Galactic Morning: Andromeda XII, M81, and a Pushy Void

Galactic Morning: Andromeda XII, M81, and a Pushy Void

m81.jpgThis mornings first press conference spanned the scales of the Universe. From a high speed dwarf galaxy only 1/20,000 times the size of our galaxy, to a new picture of M81 (a nearby spiral galaxy – image shown), to information on how a lack of gravitational pull is causing the local group to wander away a local void, the scientists took us on a wild ride through the universe.

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It is all a Function of Mass

It is all a Function of Mass

2002-22-b-web.jpgThroughout math and physics certain trends occur over and over. The unique numbers of pi and phi (the golden ratio) respectively define circles and spirals. The mathematical forms of the equations for gravitational force and electric force are the same, and the physical forms of fractals get bigger without changing shape. Now, a pair of astronomers, Bruno Binggeli and Tatjana Hascher of the University of Basel, are searching for a universal mass function that describes the ratios of little stars to big stars as well as the ratios of groups of galaxies to clusters of galaxies. According to a review paper accepted for publication in the PASP “the mass functions of individual object classes, when properly normalized, can indeed be concatenated to build a surprisingly continuous mass function of the universe.” From 100-meter-size asteroids (10^-20 Solar masses), to the most massive of galaxy clusters (10^16 solar masses), and across 36 orders of magnitude in mass, they find (roughly) the same relationship. Put simply, the same mathematical form, an inverse square function, describes how there are more red dwarf stars than blue super giants, and why there are more galaxy groups, like Seygert’s Sextet, than galaxy superclusters like Virgo.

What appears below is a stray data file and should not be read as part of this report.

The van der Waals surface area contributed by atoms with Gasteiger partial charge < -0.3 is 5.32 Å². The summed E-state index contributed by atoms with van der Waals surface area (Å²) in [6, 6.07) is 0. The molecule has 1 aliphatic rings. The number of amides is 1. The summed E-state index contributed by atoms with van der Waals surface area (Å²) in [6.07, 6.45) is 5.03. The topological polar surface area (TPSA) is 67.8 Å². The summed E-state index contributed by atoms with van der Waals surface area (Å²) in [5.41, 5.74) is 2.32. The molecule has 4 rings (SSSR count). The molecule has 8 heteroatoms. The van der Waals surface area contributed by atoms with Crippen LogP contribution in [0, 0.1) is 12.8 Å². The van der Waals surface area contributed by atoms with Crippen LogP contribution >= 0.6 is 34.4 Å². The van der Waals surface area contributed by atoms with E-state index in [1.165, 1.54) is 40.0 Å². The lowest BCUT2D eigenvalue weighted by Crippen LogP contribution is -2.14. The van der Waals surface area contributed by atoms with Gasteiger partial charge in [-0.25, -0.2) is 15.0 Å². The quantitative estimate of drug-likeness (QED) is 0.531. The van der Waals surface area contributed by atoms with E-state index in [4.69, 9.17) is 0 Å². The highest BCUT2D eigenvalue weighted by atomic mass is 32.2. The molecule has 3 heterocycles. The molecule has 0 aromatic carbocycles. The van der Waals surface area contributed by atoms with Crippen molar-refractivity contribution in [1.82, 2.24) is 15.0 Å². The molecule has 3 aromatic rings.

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When Galaxies interact, it’s Not all Fun and Games

When Galaxies interact, it’s Not all Fun and Games

qqqcol3icon2.jpgToday’s round of press conference started with the story of three systems that have mutually triggered fireworks in one another’s cores. Specifically, a gravitationally bound system of three quasars has been located at a distance of roughly 10.4 billion light years (z = 2.076). This is the first such triple quasar system that has been located.

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